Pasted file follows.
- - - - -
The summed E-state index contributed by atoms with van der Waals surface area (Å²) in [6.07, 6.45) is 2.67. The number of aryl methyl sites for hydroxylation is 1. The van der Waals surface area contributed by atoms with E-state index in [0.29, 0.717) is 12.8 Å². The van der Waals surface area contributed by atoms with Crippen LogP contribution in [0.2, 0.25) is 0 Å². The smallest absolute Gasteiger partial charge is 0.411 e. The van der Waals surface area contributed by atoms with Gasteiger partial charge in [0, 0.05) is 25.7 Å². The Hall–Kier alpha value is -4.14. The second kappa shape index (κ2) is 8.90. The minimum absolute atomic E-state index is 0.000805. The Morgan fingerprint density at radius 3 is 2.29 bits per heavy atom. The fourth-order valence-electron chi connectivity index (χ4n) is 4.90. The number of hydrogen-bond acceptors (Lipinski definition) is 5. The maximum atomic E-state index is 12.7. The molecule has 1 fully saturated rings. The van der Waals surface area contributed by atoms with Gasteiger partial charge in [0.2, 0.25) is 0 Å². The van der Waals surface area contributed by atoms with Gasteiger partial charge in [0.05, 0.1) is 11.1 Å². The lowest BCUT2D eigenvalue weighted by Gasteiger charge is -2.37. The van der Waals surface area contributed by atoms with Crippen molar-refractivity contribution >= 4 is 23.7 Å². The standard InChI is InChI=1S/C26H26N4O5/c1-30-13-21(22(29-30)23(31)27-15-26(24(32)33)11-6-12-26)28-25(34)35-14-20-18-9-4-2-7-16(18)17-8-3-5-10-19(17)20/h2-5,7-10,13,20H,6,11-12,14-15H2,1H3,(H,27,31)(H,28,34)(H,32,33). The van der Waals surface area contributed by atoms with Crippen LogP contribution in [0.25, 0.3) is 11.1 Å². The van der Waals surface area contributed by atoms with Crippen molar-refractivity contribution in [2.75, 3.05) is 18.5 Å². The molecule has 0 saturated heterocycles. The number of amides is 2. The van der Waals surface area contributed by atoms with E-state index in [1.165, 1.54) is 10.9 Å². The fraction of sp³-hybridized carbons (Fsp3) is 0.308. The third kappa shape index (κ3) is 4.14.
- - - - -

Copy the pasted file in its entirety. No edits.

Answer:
The summed E-state index contributed by atoms with van der Waals surface area (Å²) in [6.07, 6.45) is 2.67. The number of aryl methyl sites for hydroxylation is 1. The van der Waals surface area contributed by atoms with E-state index in [0.29, 0.717) is 12.8 Å². The van der Waals surface area contributed by atoms with Crippen LogP contribution in [0.2, 0.25) is 0 Å². The smallest absolute Gasteiger partial charge is 0.411 e. The van der Waals surface area contributed by atoms with Gasteiger partial charge in [0, 0.05) is 25.7 Å². The Hall–Kier alpha value is -4.14. The second kappa shape index (κ2) is 8.90. The minimum absolute atomic E-state index is 0.000805. The Morgan fingerprint density at radius 3 is 2.29 bits per heavy atom. The fourth-order valence-electron chi connectivity index (χ4n) is 4.90. The number of hydrogen-bond acceptors (Lipinski definition) is 5. The maximum atomic E-state index is 12.7. The molecule has 1 fully saturated rings. The van der Waals surface area contributed by atoms with Gasteiger partial charge in [0.2, 0.25) is 0 Å². The van der Waals surface area contributed by atoms with Gasteiger partial charge in [0.05, 0.1) is 11.1 Å². The lowest BCUT2D eigenvalue weighted by Gasteiger charge is -2.37. The van der Waals surface area contributed by atoms with Crippen molar-refractivity contribution >= 4 is 23.7 Å². The standard InChI is InChI=1S/C26H26N4O5/c1-30-13-21(22(29-30)23(31)27-15-26(24(32)33)11-6-12-26)28-25(34)35-14-20-18-9-4-2-7-16(18)17-8-3-5-10-19(17)20/h2-5,7-10,13,20H,6,11-12,14-15H2,1H3,(H,27,31)(H,28,34)(H,32,33). The van der Waals surface area contributed by atoms with Crippen LogP contribution in [0.25, 0.3) is 11.1 Å². The van der Waals surface area contributed by atoms with Crippen molar-refractivity contribution in [2.75, 3.05) is 18.5 Å². The molecule has 0 saturated heterocycles. The number of amides is 2. The van der Waals surface area contributed by atoms with E-state index in [1.165, 1.54) is 10.9 Å². The fraction of sp³-hybridized carbons (Fsp3) is 0.308. The third kappa shape index (κ3) is 4.14.